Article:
Plaza to Plaza: A Cartagena Walking Tour

The best way to get to know Cartagena, Colombia, is to go for a morning stroll, finding your way from plaza to plaza, and even getting lost a couple of times. This tour begins in the Centro and ends in San Diego.

Torre del Reloj in the Plaza de los Coches. Photo © Andrew Dier.

Start at the Plaza de los Coches (west of Av. Venezuela, opposite Getsemaní), once the main entry point to the city. It is easily identifiable by the iconic 19th-century Torre del Reloj (clock tower) that tops the entrance through the wall. Inside stands a statue of Cartagena’s founder Pedro de Heredia. During the colonial period, this plaza was the site of the city’s slave market. Today, the plaza is filled with watering holes catering to visitors. Along the main corridor is the Portal de las Dulces, a row of stands where Afro-Colombian women sell homemade sweets, often made from coconut and tamarind.

Immediately to the southwest is the large triangular Plaza de la Aduana, once the seat of power in colonial Cartagena. It is surrounded by stately colonial mansions. A statue of Christopher Columbus presides in the center. It has its fair share of ATMs and is where the main tourist office is located.

Adjacent to Plaza de la Aduana to the southwest is the Plaza de San Pedro, a small but charming square located in front of the imposing Iglesia de San Pedro Claver and attached cloister.

Parque Bolivar in Cartagena. Photo © Andrew Dier.

Walk two blocks north on Calle de San Pedro you’ll arrive at the city’s heart, the leafy Plaza de Bolívar, a shady park with benches, fountains, and a statue of Simón Bolívar in the middle. Surrounding this lovely park are some of the most important buildings of the city, including the Catedral Basílica Menor and the Palacio de la Inquisición.

Continue north on Calle de los Santos de Piedra for one block. Take the first left onto Calle de Ayos. One block west is the Plaza de Santo Domingo, in the heart of the former upper class quarter. You will notice many superb two story casas altas built by rich merchants. The plaza is dominated by the austere Iglesia de Santo Domingo. A rotund nude bronze sculpture by Fernando Botero, live musical performances, and many outdoor cafés liven up the popular plaza.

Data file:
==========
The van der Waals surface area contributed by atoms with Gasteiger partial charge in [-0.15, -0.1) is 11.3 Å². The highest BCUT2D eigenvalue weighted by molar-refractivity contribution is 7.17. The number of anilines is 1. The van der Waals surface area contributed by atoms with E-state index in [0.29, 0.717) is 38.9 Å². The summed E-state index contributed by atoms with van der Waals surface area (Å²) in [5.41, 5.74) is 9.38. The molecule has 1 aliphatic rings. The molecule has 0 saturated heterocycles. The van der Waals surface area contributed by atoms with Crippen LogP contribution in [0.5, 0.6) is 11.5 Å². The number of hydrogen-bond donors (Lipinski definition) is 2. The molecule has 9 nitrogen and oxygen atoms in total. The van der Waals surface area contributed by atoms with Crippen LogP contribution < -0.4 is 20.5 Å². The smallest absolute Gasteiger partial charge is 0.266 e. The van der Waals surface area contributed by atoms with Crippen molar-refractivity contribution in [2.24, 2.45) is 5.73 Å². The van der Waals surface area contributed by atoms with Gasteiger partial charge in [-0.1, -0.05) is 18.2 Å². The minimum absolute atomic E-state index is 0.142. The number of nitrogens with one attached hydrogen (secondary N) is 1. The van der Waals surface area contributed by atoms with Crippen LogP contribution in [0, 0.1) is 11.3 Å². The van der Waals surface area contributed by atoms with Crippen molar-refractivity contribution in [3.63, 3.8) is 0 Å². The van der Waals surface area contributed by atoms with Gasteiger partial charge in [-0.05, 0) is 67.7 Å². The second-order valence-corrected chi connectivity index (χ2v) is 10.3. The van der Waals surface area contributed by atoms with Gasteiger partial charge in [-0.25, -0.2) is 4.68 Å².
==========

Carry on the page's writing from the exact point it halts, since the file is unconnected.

Red umbrellas shade seating in Cartagena's Plaza de Santo Domingo.
Plaza de Santo Domingo. Photo © Andrew Dier.

Walk north along Calle de Santo Domingo for a block, then turn right and head east for four blocks on Calle de la Mantilla until you reach Calle Segunda de Badillo. Turn left and half a block north is the large, green Plaza Fernández de Madrid in the San Diego district. On the northwest side is the charming Iglesia Santo Toribio, with its magnificent wooden ceiling.

Head east on Calle del Santísimo for two blocks, then turn left on Calle Cochera del Hobo and go north just over a block to the Plaza San Diego, which is surrounded by inviting restaurants. It’s also where artisans sell handicrafts under the shade of a tree.

Walk north for one block on Calle de las Bóvedas, which will deposit you at the Plaza de las Bóvedas at the extreme northwest of the city. Once the location of a military storehouse, this is where you can browse handicrafts under the golden arched walls of the Galería de las Bóvedas.

Cartagena’s Old City

Andrew Dier

About the Author

Andrew Dier and his Colombian partner Vio arrived in Bogotá from New York City in 2002. It was initially supposed to be a temporary move-a change of scenery for a while-but 10 years and a couple of adopted street dogs later, bustling Bogotá has gradually become their home.

Excited to share his newfound insider perspective on Colombia with others, Andrew traveled the country corner to corner to research Moon Colombia. Colombia has experienced great change during the past decade, transforming itself from a no-go to a must-see destination. Andrew is continuously astounded by the natural beauty of the country and touched by the genuine warmth of its people.

Andrew is a regular contributor to The City Paper, an English-language newspaper in Bogotá, and has written for a number of publications in the United States. He’s also become a deft translator, mostly for local nonprofit organizations.

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